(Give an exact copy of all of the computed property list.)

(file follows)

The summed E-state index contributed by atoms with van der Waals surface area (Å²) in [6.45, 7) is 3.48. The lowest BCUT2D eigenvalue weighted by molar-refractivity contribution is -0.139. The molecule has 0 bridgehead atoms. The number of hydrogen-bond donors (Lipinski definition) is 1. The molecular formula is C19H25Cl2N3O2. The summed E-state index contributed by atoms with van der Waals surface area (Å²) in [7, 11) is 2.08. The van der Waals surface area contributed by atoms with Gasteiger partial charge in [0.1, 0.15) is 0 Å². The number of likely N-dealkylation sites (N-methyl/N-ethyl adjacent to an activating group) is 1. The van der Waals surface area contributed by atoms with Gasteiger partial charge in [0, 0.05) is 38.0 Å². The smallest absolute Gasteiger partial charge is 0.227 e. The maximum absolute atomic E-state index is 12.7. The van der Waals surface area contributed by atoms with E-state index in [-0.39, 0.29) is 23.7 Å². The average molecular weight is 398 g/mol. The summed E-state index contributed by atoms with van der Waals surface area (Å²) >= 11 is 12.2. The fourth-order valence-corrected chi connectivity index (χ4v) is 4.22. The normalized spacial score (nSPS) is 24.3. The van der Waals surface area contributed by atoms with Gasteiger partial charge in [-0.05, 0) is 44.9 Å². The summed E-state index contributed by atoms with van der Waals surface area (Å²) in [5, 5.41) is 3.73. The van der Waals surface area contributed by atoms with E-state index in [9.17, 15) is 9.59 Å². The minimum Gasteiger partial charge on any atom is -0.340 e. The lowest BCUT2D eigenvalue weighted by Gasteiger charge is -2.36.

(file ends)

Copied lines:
The summed E-state index contributed by atoms with van der Waals surface area (Å²) in [6.45, 7) is 3.48. The lowest BCUT2D eigenvalue weighted by molar-refractivity contribution is -0.139. The molecule has 0 bridgehead atoms. The number of hydrogen-bond donors (Lipinski definition) is 1. The molecular formula is C19H25Cl2N3O2. The summed E-state index contributed by atoms with van der Waals surface area (Å²) in [7, 11) is 2.08. The van der Waals surface area contributed by atoms with Gasteiger partial charge in [0.1, 0.15) is 0 Å². The number of likely N-dealkylation sites (N-methyl/N-ethyl adjacent to an activating group) is 1. The van der Waals surface area contributed by atoms with Gasteiger partial charge in [0, 0.05) is 38.0 Å². The smallest absolute Gasteiger partial charge is 0.227 e. The maximum absolute atomic E-state index is 12.7. The van der Waals surface area contributed by atoms with E-state index in [-0.39, 0.29) is 23.7 Å². The average molecular weight is 398 g/mol. The summed E-state index contributed by atoms with van der Waals surface area (Å²) >= 11 is 12.2. The fourth-order valence-corrected chi connectivity index (χ4v) is 4.22. The normalized spacial score (nSPS) is 24.3. The van der Waals surface area contributed by atoms with Gasteiger partial charge in [-0.05, 0) is 44.9 Å². The summed E-state index contributed by atoms with van der Waals surface area (Å²) in [5, 5.41) is 3.73. The van der Waals surface area contributed by atoms with E-state index in [9.17, 15) is 9.59 Å². The minimum Gasteiger partial charge on any atom is -0.340 e. The lowest BCUT2D eigenvalue weighted by Gasteiger charge is -2.36.